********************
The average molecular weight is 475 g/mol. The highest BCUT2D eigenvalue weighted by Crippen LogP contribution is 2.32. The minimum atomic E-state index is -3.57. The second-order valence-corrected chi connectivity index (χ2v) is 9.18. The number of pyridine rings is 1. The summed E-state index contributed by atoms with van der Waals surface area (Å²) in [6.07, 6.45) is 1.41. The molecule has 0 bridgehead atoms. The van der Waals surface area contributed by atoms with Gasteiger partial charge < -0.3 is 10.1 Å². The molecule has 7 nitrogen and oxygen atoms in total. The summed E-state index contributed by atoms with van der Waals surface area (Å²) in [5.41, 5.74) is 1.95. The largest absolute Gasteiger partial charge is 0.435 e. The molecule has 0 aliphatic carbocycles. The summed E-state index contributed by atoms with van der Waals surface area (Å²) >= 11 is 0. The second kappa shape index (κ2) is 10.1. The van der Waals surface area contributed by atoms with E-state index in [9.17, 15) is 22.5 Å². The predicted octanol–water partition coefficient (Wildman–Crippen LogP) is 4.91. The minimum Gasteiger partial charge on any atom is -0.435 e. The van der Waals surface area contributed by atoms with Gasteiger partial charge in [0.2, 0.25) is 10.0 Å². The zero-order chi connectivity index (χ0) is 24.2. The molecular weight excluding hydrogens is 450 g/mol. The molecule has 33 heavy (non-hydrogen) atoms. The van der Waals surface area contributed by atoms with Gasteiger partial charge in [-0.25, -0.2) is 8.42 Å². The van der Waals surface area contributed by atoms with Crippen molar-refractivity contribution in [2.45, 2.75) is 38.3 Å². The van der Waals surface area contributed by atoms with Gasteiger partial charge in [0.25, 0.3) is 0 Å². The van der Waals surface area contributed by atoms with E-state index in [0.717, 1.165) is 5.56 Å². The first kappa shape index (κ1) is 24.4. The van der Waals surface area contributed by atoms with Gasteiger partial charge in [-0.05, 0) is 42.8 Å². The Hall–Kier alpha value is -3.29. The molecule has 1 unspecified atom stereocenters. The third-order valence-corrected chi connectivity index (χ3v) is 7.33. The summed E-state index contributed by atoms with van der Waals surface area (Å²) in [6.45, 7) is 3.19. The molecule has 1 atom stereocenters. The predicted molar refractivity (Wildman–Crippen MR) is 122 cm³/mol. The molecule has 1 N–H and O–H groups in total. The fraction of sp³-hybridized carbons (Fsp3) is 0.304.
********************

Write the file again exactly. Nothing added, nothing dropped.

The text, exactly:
The average molecular weight is 475 g/mol. The highest BCUT2D eigenvalue weighted by Crippen LogP contribution is 2.32. The minimum atomic E-state index is -3.57. The second-order valence-corrected chi connectivity index (χ2v) is 9.18. The number of pyridine rings is 1. The summed E-state index contributed by atoms with van der Waals surface area (Å²) in [6.07, 6.45) is 1.41. The molecule has 0 bridgehead atoms. The van der Waals surface area contributed by atoms with Gasteiger partial charge < -0.3 is 10.1 Å². The molecule has 7 nitrogen and oxygen atoms in total. The summed E-state index contributed by atoms with van der Waals surface area (Å²) in [5.41, 5.74) is 1.95. The largest absolute Gasteiger partial charge is 0.435 e. The molecule has 0 aliphatic carbocycles. The summed E-state index contributed by atoms with van der Waals surface area (Å²) >= 11 is 0. The second kappa shape index (κ2) is 10.1. The van der Waals surface area contributed by atoms with E-state index in [9.17, 15) is 22.5 Å². The predicted octanol–water partition coefficient (Wildman–Crippen LogP) is 4.91. The minimum Gasteiger partial charge on any atom is -0.435 e. The van der Waals surface area contributed by atoms with Gasteiger partial charge in [0.2, 0.25) is 10.0 Å². The zero-order chi connectivity index (χ0) is 24.2. The molecular weight excluding hydrogens is 450 g/mol. The molecule has 33 heavy (non-hydrogen) atoms. The van der Waals surface area contributed by atoms with Gasteiger partial charge in [-0.25, -0.2) is 8.42 Å². The van der Waals surface area contributed by atoms with Crippen molar-refractivity contribution in [2.45, 2.75) is 38.3 Å². The van der Waals surface area contributed by atoms with Gasteiger partial charge in [0.25, 0.3) is 0 Å². The van der Waals surface area contributed by atoms with E-state index in [0.717, 1.165) is 5.56 Å². The first kappa shape index (κ1) is 24.4. The van der Waals surface area contributed by atoms with Gasteiger partial charge in [-0.05, 0) is 42.8 Å². The Hall–Kier alpha value is -3.29. The molecule has 1 unspecified atom stereocenters. The third-order valence-corrected chi connectivity index (χ3v) is 7.33. The summed E-state index contributed by atoms with van der Waals surface area (Å²) in [6.45, 7) is 3.19. The molecule has 1 atom stereocenters. The predicted molar refractivity (Wildman–Crippen MR) is 122 cm³/mol. The molecule has 1 N–H and O–H groups in total. The fraction of sp³-hybridized carbons (Fsp3) is 0.304.